June 17th, 2011
Last week, I wrote a post about Why Agencies Don’t Like Me, which generated a lot of interesting discussion and reactions. One interesting response came from my esteemed co-author and occasional podcast collaborator, Robert Hoekman, Jr.
In his thoughtful comment, he stated that he tries to leave the team better than when he arrived, by training them to do the things he does, so they can continue on without him.
“My goal is not to swoop in and save the day, but rather turn those who stay into superheroes. I don’t make products better, I make people better. If agency staff are not doing this, they are most certainly prone to becoming guilty of everything you said here. But if they care about the long-term outcome, they’re leaving clients with much more than deliverables and innovations. They’re leaving clients with a path to better decisions.”
This is exactly what we do in our work with teams, so I think this is a grand goal.
I’m wondering how many design agencies, when they are pitching a project to a client, focus on the “What your team will learn from our work” section of their pitch? Or how many even have such a section?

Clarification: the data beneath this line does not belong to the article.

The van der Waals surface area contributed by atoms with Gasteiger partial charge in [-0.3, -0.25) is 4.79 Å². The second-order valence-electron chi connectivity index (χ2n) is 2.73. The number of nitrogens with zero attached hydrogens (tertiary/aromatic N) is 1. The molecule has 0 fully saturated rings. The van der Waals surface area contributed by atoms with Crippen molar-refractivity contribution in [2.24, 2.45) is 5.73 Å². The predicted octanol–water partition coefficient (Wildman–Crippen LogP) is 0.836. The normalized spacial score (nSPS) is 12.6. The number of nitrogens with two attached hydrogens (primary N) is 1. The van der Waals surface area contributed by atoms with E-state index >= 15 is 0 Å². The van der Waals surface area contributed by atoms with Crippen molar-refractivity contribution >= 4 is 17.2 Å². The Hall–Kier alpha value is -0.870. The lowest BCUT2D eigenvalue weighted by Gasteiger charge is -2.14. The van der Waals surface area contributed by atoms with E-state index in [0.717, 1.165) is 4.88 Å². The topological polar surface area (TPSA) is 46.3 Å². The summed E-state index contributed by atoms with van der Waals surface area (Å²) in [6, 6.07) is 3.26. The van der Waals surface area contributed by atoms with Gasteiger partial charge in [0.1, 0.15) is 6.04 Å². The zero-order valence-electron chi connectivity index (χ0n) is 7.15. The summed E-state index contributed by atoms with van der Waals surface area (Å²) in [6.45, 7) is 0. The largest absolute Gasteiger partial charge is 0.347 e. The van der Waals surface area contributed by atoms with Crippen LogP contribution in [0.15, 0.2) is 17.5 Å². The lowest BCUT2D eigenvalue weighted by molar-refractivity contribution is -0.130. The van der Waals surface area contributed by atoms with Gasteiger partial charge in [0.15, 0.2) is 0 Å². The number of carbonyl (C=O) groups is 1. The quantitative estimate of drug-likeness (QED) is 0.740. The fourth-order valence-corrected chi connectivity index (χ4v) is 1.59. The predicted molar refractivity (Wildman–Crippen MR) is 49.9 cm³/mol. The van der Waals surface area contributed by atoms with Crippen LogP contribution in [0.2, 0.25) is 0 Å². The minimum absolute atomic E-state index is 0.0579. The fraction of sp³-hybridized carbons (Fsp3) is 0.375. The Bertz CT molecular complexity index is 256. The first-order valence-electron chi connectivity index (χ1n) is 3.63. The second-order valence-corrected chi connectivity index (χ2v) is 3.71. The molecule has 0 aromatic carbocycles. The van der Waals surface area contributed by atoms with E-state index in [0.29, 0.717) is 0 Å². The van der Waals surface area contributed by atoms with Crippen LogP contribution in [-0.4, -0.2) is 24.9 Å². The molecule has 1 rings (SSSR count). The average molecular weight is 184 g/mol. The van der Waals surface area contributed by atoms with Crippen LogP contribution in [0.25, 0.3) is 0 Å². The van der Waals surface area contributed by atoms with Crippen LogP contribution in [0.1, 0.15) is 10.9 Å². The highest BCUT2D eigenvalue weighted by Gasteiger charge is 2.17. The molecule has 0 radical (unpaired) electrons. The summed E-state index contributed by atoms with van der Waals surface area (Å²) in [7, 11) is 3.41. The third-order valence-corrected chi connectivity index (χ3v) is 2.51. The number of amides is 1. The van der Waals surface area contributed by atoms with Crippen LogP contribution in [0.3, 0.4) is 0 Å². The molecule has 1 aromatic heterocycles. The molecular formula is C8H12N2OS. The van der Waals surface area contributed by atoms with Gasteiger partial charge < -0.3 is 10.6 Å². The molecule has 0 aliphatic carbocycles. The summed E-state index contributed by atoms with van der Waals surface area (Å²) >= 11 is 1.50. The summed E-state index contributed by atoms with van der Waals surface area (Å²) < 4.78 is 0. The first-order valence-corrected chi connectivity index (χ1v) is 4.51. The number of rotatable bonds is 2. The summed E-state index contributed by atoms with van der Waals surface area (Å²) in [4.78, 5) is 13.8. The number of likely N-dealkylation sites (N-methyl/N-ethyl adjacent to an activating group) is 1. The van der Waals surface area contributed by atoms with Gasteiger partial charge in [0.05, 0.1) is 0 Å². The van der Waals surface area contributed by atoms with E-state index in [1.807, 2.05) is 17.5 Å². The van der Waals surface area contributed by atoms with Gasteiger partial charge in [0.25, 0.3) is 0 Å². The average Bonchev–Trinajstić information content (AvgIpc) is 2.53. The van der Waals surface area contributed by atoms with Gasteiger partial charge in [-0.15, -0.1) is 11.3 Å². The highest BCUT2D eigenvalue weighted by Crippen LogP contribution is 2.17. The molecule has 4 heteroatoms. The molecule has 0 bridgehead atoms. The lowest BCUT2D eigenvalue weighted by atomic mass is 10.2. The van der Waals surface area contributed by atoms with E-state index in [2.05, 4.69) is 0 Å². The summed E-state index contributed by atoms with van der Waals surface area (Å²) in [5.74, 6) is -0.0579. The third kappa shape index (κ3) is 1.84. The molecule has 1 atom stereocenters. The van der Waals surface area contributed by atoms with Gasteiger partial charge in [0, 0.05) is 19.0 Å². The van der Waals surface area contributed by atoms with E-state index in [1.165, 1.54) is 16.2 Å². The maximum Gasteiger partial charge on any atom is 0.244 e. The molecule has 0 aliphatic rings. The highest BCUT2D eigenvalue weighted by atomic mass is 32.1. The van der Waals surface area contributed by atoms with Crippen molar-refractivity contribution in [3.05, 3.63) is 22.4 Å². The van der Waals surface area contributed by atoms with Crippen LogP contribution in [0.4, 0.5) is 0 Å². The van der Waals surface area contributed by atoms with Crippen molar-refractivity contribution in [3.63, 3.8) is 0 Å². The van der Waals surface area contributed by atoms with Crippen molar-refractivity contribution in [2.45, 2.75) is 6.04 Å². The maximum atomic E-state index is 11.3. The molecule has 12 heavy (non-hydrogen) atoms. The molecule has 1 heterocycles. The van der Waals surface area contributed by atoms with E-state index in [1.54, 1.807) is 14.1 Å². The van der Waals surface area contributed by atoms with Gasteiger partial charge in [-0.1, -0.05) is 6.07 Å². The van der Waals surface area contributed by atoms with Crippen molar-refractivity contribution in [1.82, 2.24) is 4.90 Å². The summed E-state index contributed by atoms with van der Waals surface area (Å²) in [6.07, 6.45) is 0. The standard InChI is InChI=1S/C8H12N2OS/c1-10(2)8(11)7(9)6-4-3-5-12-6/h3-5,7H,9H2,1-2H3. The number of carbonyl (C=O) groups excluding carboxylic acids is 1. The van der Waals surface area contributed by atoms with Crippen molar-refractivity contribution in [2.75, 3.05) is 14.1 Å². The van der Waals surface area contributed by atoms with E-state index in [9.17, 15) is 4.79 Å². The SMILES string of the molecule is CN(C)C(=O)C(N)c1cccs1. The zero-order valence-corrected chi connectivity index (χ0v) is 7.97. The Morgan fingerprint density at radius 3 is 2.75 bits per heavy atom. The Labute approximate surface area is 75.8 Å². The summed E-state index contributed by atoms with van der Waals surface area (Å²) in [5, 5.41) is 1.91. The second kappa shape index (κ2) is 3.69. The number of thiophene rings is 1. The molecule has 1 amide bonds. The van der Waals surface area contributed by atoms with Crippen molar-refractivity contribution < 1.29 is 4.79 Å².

I’ve sat through many pitches on behalf of our clients. (Teams often hire us to help them choose their agency, because of the knowledge we have on what makes an excellent design.)
I’ve never seen a single “What you’ll learn” section in the pitch. However, I think it should be there.
Hiring clients should demand this from the agencies they are considering. It should be a solid curriculum, with milestones, deliverables, and a list of who is going to learn what. Most importantly, it should talk about everything the team needs to learn, to keep up the good work, once the agency has moved on (and they ALWAYS move on).
I think any agency that makes this a major part of their pitch will have a huge advantage over the competitors who omit it or play it down.
And we’ll get better experiences in the long run.Tweet